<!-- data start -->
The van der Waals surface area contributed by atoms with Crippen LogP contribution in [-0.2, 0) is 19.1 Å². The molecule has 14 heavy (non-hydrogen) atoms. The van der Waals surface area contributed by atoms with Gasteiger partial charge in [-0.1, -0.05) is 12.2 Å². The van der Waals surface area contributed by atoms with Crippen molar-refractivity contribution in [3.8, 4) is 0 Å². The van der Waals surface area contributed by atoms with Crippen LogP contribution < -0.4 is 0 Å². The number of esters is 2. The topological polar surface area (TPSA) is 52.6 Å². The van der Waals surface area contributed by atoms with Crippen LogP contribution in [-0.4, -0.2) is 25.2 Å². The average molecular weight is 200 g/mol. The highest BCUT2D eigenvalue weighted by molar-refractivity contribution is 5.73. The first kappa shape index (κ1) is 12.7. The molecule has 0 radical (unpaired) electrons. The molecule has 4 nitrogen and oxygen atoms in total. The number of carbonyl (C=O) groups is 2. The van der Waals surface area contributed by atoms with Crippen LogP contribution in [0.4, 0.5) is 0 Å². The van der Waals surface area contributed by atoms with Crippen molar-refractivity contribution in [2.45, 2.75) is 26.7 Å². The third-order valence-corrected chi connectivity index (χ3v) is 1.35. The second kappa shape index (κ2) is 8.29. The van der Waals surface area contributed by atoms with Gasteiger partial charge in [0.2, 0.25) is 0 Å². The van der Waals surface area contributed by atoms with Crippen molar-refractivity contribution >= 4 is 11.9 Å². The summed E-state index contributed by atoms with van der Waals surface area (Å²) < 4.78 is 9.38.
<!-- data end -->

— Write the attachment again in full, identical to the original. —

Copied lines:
The van der Waals surface area contributed by atoms with Crippen LogP contribution in [-0.2, 0) is 19.1 Å². The molecule has 14 heavy (non-hydrogen) atoms. The van der Waals surface area contributed by atoms with Gasteiger partial charge in [-0.1, -0.05) is 12.2 Å². The van der Waals surface area contributed by atoms with Crippen molar-refractivity contribution in [3.8, 4) is 0 Å². The van der Waals surface area contributed by atoms with Crippen LogP contribution < -0.4 is 0 Å². The number of esters is 2. The topological polar surface area (TPSA) is 52.6 Å². The van der Waals surface area contributed by atoms with Crippen LogP contribution in [-0.4, -0.2) is 25.2 Å². The average molecular weight is 200 g/mol. The highest BCUT2D eigenvalue weighted by molar-refractivity contribution is 5.73. The first kappa shape index (κ1) is 12.7. The molecule has 0 radical (unpaired) electrons. The molecule has 4 nitrogen and oxygen atoms in total. The number of carbonyl (C=O) groups is 2. The van der Waals surface area contributed by atoms with Crippen LogP contribution in [0.4, 0.5) is 0 Å². The van der Waals surface area contributed by atoms with Crippen molar-refractivity contribution in [2.45, 2.75) is 26.7 Å². The third-order valence-corrected chi connectivity index (χ3v) is 1.35. The second kappa shape index (κ2) is 8.29. The van der Waals surface area contributed by atoms with Gasteiger partial charge in [0.2, 0.25) is 0 Å². The van der Waals surface area contributed by atoms with Crippen molar-refractivity contribution >= 4 is 11.9 Å². The summed E-state index contributed by atoms with van der Waals surface area (Å²) < 4.78 is 9.38.